Argentine ant virus hurts them and honey bees

  • 09/09/2015
Three Argentine ants attacking a New Zealand native ant (Supplied)
Three Argentine ants attacking a New Zealand native ant (Supplied)

By 3 News online staff

Scientists have come across a previously unknown virus in the Argentine ant population which could be the invasive insects' downfall.

A research team from Victoria University's school of biological sciences and a group of "virus hunters" from ESR spent three years collecting and analysing genomic data from ant populations from New Zealand, Australia and Argentina.

Team leader Professor Phil Lester, from Victoria University, says the find could have commercial applications.

"This virus hasn’t been seen before, but it’s related to other viruses that can devastate populations of other insect species. If managed correctly it could be used as a biopesticide both in New Zealand and overseas," Prof Lester says.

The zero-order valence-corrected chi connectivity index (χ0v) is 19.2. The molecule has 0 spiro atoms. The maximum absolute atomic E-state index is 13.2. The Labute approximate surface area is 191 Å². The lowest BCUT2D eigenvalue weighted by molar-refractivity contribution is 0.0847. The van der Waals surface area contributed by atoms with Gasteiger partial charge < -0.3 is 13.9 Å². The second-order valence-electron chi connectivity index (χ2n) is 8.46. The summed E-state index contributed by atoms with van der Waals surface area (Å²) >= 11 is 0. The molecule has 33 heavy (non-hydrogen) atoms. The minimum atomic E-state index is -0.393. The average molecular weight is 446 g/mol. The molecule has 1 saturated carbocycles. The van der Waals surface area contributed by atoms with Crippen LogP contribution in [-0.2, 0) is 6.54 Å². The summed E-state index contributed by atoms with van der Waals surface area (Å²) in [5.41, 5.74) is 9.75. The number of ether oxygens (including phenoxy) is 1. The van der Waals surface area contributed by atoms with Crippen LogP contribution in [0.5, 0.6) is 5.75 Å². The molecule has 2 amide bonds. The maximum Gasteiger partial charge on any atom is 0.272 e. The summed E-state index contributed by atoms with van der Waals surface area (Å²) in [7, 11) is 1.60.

The university's commercial arm Viclink says the discovery could lead to a marketable product.

Senior commercialisation manager Jeremy Jones says there's potential to create a naturally derived, species-specific insecticide which could lessen reliance on chemical products which can indiscriminately kill insects.

He says it could be used in the fruit and wine industries where the ants are a growing problem.

The research also found the ants carry a virus normally associated with bee colony collapse and could have a devastating effect on New Zealand's honey bees.

The exotic ants are so pervasive they exist on every continent except Antarctica, destroying crops and becoming a problem for households in urban areas.

Prof Lester says nearly all of New Zealand's Argentine ant population has the Deformed Wing Virus – a pathogen associated with the collapse of honey bee colonies.

He says this makes the ants more problematic than first thought because their population is so great and they're widely distributed.

"Argentine ants are known to raid beehives and also forage in the same environment as honey bees. Such close contact is bad for bees, as their association promotes pathogen exchange," he says.

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